Some musings on the quality of Y2K testinggreenspun.com : LUSENET : TimeBomb 2000 (Y2000) : One Thread
Having read through many of the recent posts here and noting the growing concern over how premature Y2K success has been declared, I have been thinking back to my own experiences of Y2K testing over the past 2-3 years and how the disturbing feelings of something not being right that I had then are returning to me now.
I was involved, directly or indirectly with 4 very different testing projects which included Y2K as part of the testing phase. Although I wasn't directly involved in the actual Y2K testing on all of these projects, I had the opportunity to study the methods used and, importantly, the test data. In some of these projects, I arrived when the Y2K element was supposedly complete so I could also study the results of the testing.
Each of these projects involved collection of revenue in some form or another and covered a variety of platforms from legacy mainframes to hand-held computers. The very last one was more of a stores/personnel system but it covered an area of important government business.
My concerns over the testing focussed on the following particular areas and, if these 4 sets of systems are representative of systems on a global scale, then I think we have very real reasons to feel that the show is very far from over. Where it was possible and where I had direct involvement, I was able to address some of these concerns personally, within the time that was available!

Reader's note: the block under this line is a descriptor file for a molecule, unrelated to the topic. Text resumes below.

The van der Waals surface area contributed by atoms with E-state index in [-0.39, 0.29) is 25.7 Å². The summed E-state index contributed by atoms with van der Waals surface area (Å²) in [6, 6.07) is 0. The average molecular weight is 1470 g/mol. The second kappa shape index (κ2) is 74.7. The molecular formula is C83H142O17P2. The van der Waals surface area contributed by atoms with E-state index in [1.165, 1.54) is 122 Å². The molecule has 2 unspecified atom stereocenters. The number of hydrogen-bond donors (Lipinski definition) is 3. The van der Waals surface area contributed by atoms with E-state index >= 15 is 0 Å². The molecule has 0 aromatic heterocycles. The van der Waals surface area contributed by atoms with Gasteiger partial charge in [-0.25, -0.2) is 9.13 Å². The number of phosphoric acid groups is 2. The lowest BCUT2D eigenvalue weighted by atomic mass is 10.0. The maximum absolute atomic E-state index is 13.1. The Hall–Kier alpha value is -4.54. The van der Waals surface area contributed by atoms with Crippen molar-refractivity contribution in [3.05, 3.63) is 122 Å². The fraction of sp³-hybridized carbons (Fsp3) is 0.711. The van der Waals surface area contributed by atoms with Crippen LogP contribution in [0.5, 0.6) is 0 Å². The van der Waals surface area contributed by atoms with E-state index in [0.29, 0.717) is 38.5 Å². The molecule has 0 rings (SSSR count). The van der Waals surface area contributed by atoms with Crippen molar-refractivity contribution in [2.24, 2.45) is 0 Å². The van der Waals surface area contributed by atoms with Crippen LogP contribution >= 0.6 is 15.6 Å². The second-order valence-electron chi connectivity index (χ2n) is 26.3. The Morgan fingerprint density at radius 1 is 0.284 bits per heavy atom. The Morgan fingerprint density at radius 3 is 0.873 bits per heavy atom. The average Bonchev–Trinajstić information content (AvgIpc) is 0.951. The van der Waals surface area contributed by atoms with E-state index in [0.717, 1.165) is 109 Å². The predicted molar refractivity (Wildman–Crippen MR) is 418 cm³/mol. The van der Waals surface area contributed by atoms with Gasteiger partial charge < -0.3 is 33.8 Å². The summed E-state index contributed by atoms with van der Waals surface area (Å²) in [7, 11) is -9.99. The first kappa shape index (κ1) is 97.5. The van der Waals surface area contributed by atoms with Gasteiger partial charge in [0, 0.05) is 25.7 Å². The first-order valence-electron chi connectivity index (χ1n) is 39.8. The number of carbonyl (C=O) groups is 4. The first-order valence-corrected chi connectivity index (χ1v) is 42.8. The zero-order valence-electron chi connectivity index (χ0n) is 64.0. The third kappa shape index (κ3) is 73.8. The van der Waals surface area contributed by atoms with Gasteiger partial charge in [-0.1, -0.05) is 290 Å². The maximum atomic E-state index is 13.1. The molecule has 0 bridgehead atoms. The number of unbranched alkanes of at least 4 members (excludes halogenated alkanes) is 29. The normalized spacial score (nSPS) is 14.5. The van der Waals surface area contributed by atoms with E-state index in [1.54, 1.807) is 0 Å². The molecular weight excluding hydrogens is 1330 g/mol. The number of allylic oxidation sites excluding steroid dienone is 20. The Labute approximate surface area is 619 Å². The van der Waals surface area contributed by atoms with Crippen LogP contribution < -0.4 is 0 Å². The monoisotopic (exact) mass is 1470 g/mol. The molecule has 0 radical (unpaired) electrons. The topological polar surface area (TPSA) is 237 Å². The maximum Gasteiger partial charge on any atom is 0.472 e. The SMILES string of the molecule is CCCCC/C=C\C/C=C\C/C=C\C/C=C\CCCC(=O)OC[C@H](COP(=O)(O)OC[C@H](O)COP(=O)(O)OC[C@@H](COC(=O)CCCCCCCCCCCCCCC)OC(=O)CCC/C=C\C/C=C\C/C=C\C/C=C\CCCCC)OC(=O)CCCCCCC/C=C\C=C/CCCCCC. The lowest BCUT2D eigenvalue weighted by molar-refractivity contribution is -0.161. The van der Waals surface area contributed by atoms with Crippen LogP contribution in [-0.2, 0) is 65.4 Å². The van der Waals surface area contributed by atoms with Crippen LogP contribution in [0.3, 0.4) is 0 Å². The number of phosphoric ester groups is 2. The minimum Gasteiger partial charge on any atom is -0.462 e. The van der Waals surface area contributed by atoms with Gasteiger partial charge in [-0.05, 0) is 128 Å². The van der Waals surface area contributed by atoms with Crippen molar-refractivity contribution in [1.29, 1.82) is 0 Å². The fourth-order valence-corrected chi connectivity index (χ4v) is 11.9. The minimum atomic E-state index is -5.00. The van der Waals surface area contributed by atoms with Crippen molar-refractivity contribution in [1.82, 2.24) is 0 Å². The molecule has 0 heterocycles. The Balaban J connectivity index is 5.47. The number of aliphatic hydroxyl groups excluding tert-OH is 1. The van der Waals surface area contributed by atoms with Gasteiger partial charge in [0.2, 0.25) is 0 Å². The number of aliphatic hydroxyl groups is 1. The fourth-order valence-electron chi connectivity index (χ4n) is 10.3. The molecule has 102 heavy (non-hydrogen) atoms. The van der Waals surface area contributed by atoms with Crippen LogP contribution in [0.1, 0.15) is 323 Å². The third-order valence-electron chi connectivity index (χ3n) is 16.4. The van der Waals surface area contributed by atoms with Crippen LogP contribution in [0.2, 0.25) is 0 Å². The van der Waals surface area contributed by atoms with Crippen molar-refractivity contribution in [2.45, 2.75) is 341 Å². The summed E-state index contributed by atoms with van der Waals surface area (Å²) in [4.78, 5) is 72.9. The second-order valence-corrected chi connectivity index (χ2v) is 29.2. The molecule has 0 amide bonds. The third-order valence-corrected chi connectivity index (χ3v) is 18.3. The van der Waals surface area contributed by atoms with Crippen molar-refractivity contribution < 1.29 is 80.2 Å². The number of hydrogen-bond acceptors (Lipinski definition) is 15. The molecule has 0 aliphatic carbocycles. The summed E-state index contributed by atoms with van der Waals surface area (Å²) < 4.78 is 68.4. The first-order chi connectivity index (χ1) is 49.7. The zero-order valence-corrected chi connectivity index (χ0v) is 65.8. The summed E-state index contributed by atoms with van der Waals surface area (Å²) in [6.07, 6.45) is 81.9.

1. Test Data - Without exception, all Y2K testing I studied used a very small subset of test data, and most importantly, did not apply COMBINATIONS of test data throughout the system under test. There was virtually no testing that checked on how Y2K dates would function simultaneously across different parts of the system; only single modules were checked and then, as I said, with limited data. No thought was given to the combined effects of non-Y2K dates and Y2K dates, i.e. possible consequences of date arithmetic.
2. Batch Operation - Some of the systems I worked with, involved automatic operations on data, each batch job being tested one at a time and again, with little thought being given to the effects occurring simultaneously across the system. Most frighteningly, these batch jobs, in production, involved substantial database update and even at the test level, only cursory checking was done to see that the data within these databases had been correctly changed. Furthermore, many of the problems in the testing revolved around non-compliant and compliant modules getting mixed up in the test environment. We are talking about hundreds and thousands of separate modules here, so how easy would it be to find a non-compliant module in production that had got there because change management had screwed up the promotion of the modules?